updated 04/30/1990 AT 01:00 AM EDT
•originally published 04/30/1990 AT 01:00 AM EDT
This time he not only got to the heart of the town, he got under it. Working his way through a series of subterranean clubs and coffeehouses, he got to hang with a new generation of actors and musicians who are abandoning the Tinseltown legacy of excess and glitz in favor of simpler, but funkier, living. "I was really surprised by how clean-cut everyone was," says Small, who in 1984 covered New York's far grittier East Village club scene.
Before he came to PEOPLE as a researcher in 1980, Small, 32, had only rubbed elbows with the stars—though he did that literally, at Harvard, where he wrote for the Harvard Lampoon. "Robert Redford came to school to talk about the environment," he recalls. "I sat next to him, and my elbow was in all the pictures." As he moved through the ranks of PEOPLE up to senior writer, Michael became known for his ability to spot new talent (an expert on New York's downtown art scene, he also reviews alternative bands for Picks & Pans). Now he's proving his own new talent: The Cool Club, a play he has written about an imagined East Village nightclub, will be performed in New York this June.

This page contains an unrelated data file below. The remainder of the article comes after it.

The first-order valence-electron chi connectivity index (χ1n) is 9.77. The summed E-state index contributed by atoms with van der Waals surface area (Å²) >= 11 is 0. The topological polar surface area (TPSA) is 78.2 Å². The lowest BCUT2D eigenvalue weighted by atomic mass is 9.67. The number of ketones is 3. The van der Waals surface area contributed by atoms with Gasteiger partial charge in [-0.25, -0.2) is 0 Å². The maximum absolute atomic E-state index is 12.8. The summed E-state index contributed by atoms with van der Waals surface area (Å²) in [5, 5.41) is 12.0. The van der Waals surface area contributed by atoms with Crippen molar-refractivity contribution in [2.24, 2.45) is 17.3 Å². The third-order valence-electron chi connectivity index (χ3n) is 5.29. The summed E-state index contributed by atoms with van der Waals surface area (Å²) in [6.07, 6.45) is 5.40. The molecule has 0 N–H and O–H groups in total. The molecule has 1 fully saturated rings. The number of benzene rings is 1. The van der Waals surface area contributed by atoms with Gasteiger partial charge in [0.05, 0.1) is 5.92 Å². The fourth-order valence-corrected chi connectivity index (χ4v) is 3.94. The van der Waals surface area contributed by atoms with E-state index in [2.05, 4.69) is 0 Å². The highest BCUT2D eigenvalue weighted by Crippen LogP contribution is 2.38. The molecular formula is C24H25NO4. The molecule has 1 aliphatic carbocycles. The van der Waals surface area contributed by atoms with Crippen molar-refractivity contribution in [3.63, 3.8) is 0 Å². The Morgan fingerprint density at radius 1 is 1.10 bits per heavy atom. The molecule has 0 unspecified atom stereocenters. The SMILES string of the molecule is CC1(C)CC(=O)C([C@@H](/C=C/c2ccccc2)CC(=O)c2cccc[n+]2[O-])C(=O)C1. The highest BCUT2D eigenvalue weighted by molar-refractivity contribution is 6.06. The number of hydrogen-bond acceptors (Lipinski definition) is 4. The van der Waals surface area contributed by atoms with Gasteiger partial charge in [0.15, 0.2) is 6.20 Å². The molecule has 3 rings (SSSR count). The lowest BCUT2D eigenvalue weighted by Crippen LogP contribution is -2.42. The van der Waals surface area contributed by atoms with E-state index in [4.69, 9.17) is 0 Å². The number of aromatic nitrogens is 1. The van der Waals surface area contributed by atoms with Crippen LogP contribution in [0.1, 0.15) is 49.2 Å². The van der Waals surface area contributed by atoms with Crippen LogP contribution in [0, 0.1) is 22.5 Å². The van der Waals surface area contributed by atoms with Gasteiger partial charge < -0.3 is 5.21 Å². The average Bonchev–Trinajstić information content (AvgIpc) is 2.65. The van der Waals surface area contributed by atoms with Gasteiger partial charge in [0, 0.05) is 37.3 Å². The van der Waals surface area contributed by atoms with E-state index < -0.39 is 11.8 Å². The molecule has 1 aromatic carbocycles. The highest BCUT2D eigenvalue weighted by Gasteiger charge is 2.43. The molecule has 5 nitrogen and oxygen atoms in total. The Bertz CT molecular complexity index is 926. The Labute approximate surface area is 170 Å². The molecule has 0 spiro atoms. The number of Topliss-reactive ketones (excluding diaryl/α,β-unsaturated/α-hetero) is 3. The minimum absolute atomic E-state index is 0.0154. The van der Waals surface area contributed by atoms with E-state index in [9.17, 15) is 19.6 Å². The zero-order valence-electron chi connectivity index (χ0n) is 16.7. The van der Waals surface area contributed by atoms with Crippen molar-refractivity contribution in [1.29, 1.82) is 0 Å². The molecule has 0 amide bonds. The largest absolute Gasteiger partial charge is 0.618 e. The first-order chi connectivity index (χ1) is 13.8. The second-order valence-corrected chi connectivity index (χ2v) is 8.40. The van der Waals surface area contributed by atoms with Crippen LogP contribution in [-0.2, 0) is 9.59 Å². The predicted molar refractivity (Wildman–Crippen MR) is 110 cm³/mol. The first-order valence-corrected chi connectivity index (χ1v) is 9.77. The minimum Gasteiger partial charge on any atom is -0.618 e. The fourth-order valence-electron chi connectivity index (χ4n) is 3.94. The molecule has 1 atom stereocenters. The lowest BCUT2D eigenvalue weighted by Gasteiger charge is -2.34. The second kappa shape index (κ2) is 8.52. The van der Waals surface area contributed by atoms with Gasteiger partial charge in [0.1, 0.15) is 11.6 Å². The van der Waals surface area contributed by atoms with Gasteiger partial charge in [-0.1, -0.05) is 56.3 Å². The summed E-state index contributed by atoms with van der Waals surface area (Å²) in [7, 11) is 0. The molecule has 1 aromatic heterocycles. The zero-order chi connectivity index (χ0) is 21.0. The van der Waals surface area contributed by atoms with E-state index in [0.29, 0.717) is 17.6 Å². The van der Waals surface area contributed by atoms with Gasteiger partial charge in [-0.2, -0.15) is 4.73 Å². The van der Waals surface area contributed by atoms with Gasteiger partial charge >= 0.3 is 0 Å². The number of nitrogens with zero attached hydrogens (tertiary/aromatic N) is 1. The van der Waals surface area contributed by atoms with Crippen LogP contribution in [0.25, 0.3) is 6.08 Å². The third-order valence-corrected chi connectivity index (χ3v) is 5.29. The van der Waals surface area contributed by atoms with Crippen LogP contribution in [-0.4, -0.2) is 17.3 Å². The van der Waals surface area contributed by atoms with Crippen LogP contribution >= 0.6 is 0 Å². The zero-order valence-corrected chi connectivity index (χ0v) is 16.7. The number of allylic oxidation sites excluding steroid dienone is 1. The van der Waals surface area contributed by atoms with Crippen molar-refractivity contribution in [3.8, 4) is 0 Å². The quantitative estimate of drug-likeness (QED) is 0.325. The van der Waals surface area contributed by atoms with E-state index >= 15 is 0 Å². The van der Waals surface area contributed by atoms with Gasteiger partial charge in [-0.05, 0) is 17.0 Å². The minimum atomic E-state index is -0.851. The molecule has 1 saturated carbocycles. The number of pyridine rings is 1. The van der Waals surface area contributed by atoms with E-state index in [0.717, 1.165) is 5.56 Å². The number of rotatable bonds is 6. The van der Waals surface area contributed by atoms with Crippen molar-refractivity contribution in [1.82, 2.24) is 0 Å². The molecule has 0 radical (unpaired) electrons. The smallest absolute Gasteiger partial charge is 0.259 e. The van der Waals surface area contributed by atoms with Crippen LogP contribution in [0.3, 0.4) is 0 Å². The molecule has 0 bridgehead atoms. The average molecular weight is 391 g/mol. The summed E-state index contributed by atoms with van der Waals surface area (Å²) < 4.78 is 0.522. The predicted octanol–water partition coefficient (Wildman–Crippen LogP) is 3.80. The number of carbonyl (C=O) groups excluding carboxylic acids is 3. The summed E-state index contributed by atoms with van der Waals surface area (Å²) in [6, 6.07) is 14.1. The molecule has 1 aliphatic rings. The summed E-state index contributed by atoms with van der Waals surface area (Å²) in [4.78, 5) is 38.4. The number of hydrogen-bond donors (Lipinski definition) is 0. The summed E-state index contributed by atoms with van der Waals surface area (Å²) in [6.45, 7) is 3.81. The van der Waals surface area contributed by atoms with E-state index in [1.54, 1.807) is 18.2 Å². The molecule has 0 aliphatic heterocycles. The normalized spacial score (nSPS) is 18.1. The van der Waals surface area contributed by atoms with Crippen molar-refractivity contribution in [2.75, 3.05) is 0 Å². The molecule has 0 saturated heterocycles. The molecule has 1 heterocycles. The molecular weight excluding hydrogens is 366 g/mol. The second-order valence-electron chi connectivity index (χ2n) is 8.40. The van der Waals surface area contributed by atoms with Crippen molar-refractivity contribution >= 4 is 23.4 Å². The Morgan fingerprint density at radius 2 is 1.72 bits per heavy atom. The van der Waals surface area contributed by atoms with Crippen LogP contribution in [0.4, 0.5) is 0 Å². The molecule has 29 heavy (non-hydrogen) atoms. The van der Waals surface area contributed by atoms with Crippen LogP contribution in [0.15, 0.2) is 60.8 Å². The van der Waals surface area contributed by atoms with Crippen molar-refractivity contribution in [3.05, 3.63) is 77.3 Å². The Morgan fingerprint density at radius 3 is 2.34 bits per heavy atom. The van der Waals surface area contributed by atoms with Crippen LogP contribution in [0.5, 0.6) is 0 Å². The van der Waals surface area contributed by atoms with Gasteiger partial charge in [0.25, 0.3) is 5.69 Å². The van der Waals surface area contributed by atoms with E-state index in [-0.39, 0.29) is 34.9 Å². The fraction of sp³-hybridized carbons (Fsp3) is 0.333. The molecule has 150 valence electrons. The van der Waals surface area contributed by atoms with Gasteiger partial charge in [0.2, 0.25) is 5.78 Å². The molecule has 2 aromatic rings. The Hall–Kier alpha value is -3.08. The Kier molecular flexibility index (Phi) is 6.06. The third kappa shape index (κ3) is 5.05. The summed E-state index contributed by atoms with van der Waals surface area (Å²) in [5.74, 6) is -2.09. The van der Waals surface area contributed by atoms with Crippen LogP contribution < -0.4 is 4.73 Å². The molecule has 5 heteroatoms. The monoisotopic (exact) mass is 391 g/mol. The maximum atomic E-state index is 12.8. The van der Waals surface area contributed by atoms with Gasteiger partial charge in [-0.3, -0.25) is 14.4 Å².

"Michael's own interests coincide with those of the young stars, which gave him an unusual access to their world," says senior editor Susan Toepfer. "He is also as far as you can get from the image of the insensitive reporter. Michael doesn't chase people through restaurants. He's someone you'd invite to dinner."
Sizing up the new scene proved educational for Small. "Before I went out I didn't know Keanu Reeves from Rex Reed," says Michael. Then, one afternoon on Melrose Avenue, he drove by Drew Barrymore, who waved and yelled, "Michael, how are you?" Says Small: "That's when I finally felt a little bit part of it."